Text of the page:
Lisa Rosenberg, CA
Lisa is a screenwriter, journalist, story consultant, and especially, a passionate teller of stories. Recently, she co-wrote a documentary feature script on the spiritual and cultural resilience of the contemporary Maya, and wrote a dramatic feature screenplay on a little-known chapter of American history for an independent production company in Los Angeles. She has also written “house histories” of historic mansions and children’s dramas for public TV, illustrating how the U.S. Constitution comes to life in our everyday lives. She is married to a composer and has two amazing daughters.
As a Story Terrace writer, Lisa interviews customers and turns their life stories into books. Get to know her better by reading her autobiographical anecdote below.
When I was 21 and at loose ends about what to do with my life, I left college and went to work on a horse farm and riding stable in Wisconsin. I had heard from friends in my college town that one could work at the farm for room and board, caring for the horses, planting and harvesting some of their food, and leading trail rides on the 640 acres of mostly wooded property.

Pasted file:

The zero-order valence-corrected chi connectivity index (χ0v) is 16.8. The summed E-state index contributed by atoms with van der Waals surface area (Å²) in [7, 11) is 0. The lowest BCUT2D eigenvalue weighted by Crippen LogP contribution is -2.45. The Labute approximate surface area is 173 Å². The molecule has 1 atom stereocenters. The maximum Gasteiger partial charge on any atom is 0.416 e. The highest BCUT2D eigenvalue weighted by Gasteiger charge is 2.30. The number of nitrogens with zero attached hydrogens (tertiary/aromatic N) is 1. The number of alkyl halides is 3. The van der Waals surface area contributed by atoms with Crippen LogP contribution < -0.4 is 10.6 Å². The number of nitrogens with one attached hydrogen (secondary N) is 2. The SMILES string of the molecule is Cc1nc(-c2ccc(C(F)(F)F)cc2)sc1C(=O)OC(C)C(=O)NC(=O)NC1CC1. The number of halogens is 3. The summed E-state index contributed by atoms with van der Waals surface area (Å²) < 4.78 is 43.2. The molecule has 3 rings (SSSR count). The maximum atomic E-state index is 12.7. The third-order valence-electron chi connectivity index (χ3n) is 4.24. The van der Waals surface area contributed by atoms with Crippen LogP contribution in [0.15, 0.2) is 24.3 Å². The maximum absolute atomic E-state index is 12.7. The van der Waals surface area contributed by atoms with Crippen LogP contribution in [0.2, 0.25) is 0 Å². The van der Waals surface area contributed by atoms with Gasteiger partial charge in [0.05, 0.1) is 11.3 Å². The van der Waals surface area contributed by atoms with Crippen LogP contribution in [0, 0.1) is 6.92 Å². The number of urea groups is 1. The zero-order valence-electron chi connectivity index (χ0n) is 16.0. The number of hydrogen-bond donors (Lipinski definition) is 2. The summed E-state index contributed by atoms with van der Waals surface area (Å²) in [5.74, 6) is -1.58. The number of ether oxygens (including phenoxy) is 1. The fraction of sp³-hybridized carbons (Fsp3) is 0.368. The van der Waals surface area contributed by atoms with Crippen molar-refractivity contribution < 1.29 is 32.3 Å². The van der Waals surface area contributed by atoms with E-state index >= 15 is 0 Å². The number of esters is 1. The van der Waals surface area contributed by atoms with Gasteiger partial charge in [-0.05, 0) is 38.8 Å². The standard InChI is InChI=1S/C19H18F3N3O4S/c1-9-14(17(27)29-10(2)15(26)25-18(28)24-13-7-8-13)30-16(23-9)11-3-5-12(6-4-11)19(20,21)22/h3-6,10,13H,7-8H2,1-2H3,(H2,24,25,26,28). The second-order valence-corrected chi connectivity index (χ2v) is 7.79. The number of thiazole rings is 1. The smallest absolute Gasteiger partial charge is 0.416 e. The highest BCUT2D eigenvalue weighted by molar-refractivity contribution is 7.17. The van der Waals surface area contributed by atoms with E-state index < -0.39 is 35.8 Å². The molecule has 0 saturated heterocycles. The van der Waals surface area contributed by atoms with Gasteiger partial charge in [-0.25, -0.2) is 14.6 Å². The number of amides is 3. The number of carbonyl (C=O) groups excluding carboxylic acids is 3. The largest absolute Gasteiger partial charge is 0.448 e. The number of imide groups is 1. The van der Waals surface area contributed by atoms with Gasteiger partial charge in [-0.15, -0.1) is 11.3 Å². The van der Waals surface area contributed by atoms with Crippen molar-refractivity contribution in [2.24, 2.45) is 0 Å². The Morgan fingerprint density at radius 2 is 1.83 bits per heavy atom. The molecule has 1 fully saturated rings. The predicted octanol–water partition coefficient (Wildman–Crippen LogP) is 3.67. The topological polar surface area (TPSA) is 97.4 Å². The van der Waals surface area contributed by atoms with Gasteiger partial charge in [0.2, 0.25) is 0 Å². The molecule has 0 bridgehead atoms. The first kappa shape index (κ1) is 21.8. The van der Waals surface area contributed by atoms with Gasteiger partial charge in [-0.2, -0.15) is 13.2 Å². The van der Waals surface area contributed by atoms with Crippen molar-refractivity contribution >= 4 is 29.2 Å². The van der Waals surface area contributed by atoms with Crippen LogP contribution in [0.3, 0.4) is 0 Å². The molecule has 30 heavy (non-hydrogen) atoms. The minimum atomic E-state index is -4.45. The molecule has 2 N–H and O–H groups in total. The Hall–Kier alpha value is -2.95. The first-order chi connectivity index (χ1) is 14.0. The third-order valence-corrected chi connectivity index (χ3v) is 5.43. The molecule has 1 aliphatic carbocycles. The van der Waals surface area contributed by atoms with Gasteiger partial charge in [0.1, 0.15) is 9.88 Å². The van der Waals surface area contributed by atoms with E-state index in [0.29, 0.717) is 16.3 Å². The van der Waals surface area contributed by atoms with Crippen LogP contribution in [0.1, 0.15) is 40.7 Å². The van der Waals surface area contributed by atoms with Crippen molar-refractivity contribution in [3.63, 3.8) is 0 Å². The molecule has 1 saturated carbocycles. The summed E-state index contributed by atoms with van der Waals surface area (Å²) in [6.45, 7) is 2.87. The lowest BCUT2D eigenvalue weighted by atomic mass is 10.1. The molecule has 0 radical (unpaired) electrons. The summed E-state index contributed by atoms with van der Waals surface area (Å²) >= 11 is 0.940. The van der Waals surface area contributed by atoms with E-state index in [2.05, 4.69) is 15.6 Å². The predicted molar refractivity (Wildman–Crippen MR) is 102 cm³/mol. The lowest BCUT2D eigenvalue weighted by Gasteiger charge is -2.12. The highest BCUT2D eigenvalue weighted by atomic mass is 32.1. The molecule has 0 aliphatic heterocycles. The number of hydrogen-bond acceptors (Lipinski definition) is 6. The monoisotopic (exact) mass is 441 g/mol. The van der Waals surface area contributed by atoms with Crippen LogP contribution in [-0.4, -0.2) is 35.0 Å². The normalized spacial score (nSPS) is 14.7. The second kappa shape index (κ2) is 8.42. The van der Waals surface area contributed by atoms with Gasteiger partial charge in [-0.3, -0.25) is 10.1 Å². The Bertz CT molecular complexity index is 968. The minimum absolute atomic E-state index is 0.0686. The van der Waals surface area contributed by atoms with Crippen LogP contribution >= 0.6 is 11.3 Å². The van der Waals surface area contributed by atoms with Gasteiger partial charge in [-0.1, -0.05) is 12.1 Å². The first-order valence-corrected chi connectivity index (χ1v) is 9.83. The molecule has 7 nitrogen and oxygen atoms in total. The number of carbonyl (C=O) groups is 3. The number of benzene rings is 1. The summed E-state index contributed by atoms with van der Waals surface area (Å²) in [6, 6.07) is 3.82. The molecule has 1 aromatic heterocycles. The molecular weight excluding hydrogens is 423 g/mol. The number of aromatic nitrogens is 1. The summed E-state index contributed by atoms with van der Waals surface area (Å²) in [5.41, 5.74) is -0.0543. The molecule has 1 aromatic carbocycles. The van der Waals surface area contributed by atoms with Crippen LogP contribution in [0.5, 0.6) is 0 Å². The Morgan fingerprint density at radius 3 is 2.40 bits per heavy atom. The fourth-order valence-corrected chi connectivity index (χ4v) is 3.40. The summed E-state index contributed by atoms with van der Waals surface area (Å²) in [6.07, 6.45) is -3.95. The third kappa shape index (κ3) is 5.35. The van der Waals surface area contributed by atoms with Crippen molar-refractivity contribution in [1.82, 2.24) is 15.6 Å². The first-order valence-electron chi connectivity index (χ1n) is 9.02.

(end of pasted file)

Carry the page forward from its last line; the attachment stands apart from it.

I arrived at the end of January, on a clear night sharp with cold, to find that most of the workers had gone to the bar in town. But I encountered one who invited me to take a ride with him. For an hour or two, we followed a path through the woods, our way lit by moonlight, and the horses’ steady footsteps nearly the only sounds in the deep snow. Unfamiliar with the route, I trusted my companion when we made our way to the empty road, turned sharply, and started back toward the farm.
When his horse sped up to a trot and then a gallop, I followed suit on mine. When he shouted, “Turn here,” I also turned – not realizing that he meant at the driveway some yards ahead. I was now barreling straight for a barbed wire fence. But my horse knew, and stopped short.
I flew over his head, landing half on the hard-packed road, half in the snow. I survived the fall with a sore back and a taste for grand adventure that I am not always quite prepared for. I spent a year on that farm, leading many more galloping trail rides back to the barn. That first one was my only spill, but every one thereafter was both touched with a certain anticipation of disaster, and filled with the exhilaration of the moment. I have since come to believe that one has to jump off a cliff, literally or figuratively, every so often in one’s life, in order to experience what each of us might never have planned.
Get in touch today to work with Lisa!